All posts tagged: kid bliss

Quest for Milk o’ the Breast

During our pregnancy with Big E, I researched breast milk sources. Doctor friends told us it would be the greatest gift we could give our newborn. We were lucky that a friend had twenty pounds of frozen milk in Denver just after Big E was born in Colorado Springs. We packed it on dry ice and overnight’d it to New York for $100. There had to be another way. I’d already learned that milk banks weren’t the way. For starters, I figured there was a milk bank in every major city in the country. There are fifteen. For us, a place in Massachusetts would have shipped 4 oz of milk at $7/ounce plus shipping. Worse, milk banks pasteurize. They kill all bacteria (which is good for the baby’s immune system). Plus, they refuse donations from moms with colds or any benign sickness. But sick mom milk is the best kind for growing babies…full of antibodies. There had to be another way. Another Google search led me to “Human Milk for Human Bodies” (HM4HB), a global …

Don’t take away the iPad

Recently, a Facebook friend posted a HuffPost article prohibiting screentime for kids until age 12. Alongside, the friend wrote, “While I’m not a father, it breaks my heart to see children in restaurants staring mindlessly at screens. I was raised to paint and draw and entertain myself with puppet shows. If I’m ever a dad, I’ll never let my kid play with an iPad.” Thank goodness several other parents lashed out before I needed to. I snarkily/charmingly wrote,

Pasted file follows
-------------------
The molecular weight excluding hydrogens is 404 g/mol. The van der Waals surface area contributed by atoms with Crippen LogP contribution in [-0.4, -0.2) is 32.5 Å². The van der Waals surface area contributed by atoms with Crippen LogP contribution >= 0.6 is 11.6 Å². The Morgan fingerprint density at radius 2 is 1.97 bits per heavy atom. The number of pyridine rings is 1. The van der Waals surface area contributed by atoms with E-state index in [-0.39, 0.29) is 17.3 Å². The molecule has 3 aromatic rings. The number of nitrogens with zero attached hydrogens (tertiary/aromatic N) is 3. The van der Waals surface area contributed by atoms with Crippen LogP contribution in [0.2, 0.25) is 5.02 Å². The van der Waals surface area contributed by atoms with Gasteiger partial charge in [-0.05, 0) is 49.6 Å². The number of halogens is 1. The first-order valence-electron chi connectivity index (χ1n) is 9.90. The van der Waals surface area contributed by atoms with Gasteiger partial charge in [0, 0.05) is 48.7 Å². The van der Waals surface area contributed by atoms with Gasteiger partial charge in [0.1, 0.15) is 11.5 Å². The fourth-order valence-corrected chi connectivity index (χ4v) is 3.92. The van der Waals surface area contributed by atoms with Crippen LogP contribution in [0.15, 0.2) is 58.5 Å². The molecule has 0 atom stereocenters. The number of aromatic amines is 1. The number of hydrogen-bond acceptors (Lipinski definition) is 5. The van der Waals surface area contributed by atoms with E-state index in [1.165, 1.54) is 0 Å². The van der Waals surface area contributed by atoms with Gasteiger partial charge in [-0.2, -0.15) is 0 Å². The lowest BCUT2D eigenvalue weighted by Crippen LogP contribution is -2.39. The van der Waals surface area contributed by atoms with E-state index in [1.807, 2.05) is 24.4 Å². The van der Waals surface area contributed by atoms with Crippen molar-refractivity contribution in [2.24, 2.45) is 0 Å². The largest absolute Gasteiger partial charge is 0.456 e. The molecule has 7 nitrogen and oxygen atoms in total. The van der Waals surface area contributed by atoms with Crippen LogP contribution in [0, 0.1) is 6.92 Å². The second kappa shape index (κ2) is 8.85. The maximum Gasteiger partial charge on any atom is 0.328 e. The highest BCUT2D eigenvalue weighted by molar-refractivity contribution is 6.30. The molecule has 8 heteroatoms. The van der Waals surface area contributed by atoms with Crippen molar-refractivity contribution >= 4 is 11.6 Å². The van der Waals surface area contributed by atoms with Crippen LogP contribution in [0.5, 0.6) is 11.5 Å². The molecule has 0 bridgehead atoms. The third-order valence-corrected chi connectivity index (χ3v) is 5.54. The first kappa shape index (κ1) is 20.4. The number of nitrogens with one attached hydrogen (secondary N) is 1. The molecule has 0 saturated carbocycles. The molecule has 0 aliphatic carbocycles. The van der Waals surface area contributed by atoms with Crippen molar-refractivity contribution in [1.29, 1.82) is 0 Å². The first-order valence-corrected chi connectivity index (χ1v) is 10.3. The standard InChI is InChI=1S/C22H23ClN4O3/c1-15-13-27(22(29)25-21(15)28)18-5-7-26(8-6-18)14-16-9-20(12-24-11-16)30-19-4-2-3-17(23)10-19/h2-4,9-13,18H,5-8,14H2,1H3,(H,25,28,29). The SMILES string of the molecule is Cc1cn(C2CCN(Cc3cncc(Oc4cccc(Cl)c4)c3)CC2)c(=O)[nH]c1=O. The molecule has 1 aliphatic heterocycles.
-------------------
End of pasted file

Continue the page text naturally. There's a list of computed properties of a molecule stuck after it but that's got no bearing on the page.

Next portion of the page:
STAY INNOCENT “Take my shirt off! Take my shirt off!” Big E jumped while pleading with me. He wanted to be like the older boys running across the grass as shirtless savages of summer. Normally, he does not let it all hang out. So I took off his shirt, cursing myself for having left the sunscreen at home. It was already 4:30. Post-PTH, hopefully. (*peak tanning hours.) I knew one of the boy’s parents and we’d all met at the park for an early summer picnic. I needed adult contact since my one-year-old was near the peak of his incessant whininess. Upon arrival, the parents offered me a beer. I almost downed it in one sip. Seconds later, I noticed Big E and the older kiddos were missing. I said as much. “Oh, they’re over behind that brick wall playing in the fountain,” the mom said as she handed me a second beer. “They’re fine. Don’t worry.” I’m sorry. What part of that statement should not have made me feel apprehensive? Our kids were out …